After a long period of excursions into experimental territory, Andy Bell and Vince Clarke — the duo that make Erasure — returned to the bouncy synth-pop confections that they were known for on 2000’s Loveboat. The album was only issued in the UK, however, a problem that has been rectified by this new US issue on Mute Records.
Fans who haven’t paid attention to Erasure’s career since 1990 or so — and this likely applies to most — may be somewhat shocked by the music on Loveboat, even as it is being billed as a “return to form”. Loveboat is composed primarily of dreamy soundscapes rather than sprightly, uptempo, and catchy dance tracks, and lacks much of the immediacy that made the duo’s late ’80s work so durable. Clarke and Bell don’t sound behind the times — Loveboat sounds entirely at home in 2000, not 1990 — but they do sound somewhat bored, finding a gimmick (in this instance dreamy and dubby, bass-heavy beats with gently strummed acoustic guitars layered over the top) and running with it for the course of the entire album. This might not be so bad were it not for the fact that the duo failed to bring any great songs along — the single (and most accessible cut) “Freedom” may have become a hit in the UK, and it is pretty catchy, but its irritating, gospel-inflected backing vocals make it sound too drippy, even if musically it works fairly well.
“Freedom” sets the pace for most of the disc, where some merely okay songs (“Crying in the Rain”, “Where in the World”) are balanced next to sub-par material (the sing-songy “Love Is the Rage”) and a lot of pretty but easily forgettable dubby filler. The spacious material that forms the bulk of the record may be its selling point — maybe while Erasure have foregone many of the hooks of their past, they’ve focused on making pretty soundscapes indebted ever-so-slightly to Brian Eno or even Autechre, albeit with a fuzzy, warm tone. And no one will fault Andy Bell’s vocals — he is in fine voice, turning out a lyrical performance that’s as emotional and bold as ever. But as pretty as most of this is, it’s nearly impossible to recall any of the individual tracks after it’s done playing. Loveboat feels like background music for Sunday mornings rather than dance music for Saturday nights — and maybe this was the intention — but it lacks the cool and intriguing twists that mark the best coffee-and-martini-fueled chillout albums. Most of it passes by inoffensively — in a bad way.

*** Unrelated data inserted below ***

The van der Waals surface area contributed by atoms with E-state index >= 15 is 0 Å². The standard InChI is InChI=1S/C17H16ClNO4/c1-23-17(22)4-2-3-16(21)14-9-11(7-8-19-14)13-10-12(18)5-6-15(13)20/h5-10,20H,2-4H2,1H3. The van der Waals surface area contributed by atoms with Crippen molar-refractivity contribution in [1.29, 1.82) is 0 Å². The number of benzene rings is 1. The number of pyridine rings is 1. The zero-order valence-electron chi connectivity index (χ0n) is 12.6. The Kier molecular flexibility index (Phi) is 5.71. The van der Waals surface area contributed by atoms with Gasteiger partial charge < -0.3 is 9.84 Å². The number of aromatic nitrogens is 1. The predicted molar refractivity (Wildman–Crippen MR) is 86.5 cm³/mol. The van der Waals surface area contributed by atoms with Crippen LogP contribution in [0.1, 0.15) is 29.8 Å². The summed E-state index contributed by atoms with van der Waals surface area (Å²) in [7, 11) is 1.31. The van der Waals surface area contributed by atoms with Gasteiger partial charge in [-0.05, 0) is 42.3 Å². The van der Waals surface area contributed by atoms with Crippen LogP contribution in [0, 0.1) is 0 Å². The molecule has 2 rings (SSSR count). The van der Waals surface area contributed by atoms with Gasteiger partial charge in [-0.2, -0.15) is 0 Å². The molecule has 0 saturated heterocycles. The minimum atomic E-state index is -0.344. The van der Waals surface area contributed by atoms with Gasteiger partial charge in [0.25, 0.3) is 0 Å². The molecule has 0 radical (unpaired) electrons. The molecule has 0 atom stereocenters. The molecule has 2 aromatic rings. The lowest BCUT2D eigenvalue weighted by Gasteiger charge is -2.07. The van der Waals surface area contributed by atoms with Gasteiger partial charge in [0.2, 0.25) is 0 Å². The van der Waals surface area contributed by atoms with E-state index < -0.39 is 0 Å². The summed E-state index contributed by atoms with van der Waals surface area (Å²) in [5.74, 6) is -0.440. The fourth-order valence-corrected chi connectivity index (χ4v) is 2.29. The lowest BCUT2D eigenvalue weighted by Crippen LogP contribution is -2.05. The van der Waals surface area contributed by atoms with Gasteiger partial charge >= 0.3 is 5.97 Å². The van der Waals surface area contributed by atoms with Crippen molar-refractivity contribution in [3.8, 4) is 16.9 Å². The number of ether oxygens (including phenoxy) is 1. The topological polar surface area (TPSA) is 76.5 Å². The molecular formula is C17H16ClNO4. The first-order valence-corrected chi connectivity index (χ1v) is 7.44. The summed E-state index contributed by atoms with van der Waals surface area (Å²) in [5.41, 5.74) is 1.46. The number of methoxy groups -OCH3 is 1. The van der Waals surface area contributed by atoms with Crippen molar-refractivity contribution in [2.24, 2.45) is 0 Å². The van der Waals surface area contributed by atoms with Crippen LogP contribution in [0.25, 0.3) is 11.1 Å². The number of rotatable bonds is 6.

Fans of synth-pop acts like Erasure — it’s okay to admit to liking this stuff nowadays, and I do — might find something to like, but there are almost a dozen other Erasure albums that they could pick up first, and most of them are frankly better than this. Erasure are an extremely talented and under-appreciated duo, but anyone who gets back on the train now will likely be perplexed by this pretty but unfocused work.
So Loveboat is one for the fans, and the fans are the ones who will still buy Erasure albums in 2003, so that’s fair enough. But wouldn’t the fans already own this now-3-year-old album on import? Die-hards wouldn’t mind swallowing an extra buck or two to get it, so one has to wonder why Mute bothered to push a disc that’s past its commercial prime and without any obvious singles in a marketplace where Erasure are already (unfairly) somewhat forgotten.